Thursday, June 7, 2007

Cheney in the Loop

James Comey's latest disclosures show that Vice President Cheney was personally involved in the tussle between the White House and the Justice Department over secret surveillance. Cheney told Justice Department officials that he disagreed with their objections to the surveillance program and he later blocked the promotion of a DOJ official because of his role in refusing the certify the program's legality.

Now, as with the U.S. Attorney firing scandal, there are two ways to view this. On the one hand, there's nothing wrong with the White House giving direction to the Justice Department. Senator Schumer said "Mr. Comey has confirmed what we suspected for a while -- that White House hands guided Justice Department business," as though there were something inherently sinister about it. But why would there be? The Attorney General works for the President. A boss is allowed to give orders; that's part of being the boss. So just as the White House is correct to point out that U.S. Attorneys serve at the pleasure of the President and it's appropriate for the President to set their priorities, so too can the President (or the Vice President, if delegated authority from the President) give direction to the Department of Justice.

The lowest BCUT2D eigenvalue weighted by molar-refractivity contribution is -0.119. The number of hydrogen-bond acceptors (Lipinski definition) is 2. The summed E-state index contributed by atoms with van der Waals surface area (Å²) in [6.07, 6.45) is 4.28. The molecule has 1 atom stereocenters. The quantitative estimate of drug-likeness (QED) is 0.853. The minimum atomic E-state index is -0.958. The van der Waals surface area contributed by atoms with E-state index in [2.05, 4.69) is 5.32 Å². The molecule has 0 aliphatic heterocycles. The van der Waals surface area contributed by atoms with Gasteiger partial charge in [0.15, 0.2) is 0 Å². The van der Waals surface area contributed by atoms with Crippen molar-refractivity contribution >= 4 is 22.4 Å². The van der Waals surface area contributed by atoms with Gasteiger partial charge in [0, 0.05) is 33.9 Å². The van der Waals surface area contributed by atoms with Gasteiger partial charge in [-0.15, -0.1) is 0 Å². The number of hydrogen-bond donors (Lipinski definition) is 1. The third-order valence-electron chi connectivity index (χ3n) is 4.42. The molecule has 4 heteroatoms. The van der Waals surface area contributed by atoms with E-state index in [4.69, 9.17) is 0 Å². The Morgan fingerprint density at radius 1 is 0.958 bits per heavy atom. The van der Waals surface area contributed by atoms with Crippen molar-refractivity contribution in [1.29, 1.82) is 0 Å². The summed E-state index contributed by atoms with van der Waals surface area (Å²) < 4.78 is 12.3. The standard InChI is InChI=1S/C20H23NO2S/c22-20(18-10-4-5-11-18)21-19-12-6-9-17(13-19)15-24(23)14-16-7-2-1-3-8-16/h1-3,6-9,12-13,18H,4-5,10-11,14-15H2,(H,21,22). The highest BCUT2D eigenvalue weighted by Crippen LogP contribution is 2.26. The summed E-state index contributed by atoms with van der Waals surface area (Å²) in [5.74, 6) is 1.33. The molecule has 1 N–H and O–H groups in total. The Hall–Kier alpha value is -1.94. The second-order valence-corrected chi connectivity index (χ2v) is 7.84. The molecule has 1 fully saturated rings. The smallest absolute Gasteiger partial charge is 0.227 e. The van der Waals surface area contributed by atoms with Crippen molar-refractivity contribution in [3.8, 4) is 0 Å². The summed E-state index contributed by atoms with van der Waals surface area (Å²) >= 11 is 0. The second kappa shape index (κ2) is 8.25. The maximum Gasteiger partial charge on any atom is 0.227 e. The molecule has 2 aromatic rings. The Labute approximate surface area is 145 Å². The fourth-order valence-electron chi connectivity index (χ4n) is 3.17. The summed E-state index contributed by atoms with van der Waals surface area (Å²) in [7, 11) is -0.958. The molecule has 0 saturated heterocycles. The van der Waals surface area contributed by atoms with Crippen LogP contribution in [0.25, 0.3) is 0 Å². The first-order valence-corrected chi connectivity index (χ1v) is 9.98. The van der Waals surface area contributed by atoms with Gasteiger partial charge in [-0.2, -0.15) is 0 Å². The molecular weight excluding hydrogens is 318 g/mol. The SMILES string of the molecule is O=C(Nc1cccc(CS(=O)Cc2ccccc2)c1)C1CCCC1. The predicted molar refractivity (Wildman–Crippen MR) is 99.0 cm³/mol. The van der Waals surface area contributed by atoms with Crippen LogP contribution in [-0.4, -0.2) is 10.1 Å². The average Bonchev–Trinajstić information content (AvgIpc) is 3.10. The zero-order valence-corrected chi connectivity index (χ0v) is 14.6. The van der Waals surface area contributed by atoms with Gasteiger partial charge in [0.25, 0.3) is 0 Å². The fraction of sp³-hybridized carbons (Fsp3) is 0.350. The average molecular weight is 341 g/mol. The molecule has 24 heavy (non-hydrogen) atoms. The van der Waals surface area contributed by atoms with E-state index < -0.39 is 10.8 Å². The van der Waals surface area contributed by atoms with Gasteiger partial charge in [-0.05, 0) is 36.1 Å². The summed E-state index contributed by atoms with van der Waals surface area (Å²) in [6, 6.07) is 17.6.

But, again, as with the U.S. Attorney scandal, the President's authority can be used in legitimate or illegitimate ways. The President can set priorities for U.S. Attorneys, but he can't tell them to bring meritless prosecutions just to harass members of the opposition party. Similarly, it's perfectly appropriate for the President to set priorities for the overall Department of Justice, but the President (or Vice President) leaned on the Justice Department to certify as legal a program that is illegal, then you have a scandal.

Which do we have here? Well, if White House officials were just setting legitimate priorities and giving legitimate direction, would they have (a) accepted the Justice Department's decision that the surveillance program was illegal, (b) explained their difference of opinion and asked the Justice Department to consider their arguments, or (c) gone to the hospital room of the temporarily out of power Attorney General in the dead of night and tried to get him to overrule the decision of the Acting Attorney General while he might be too ill to think straight?

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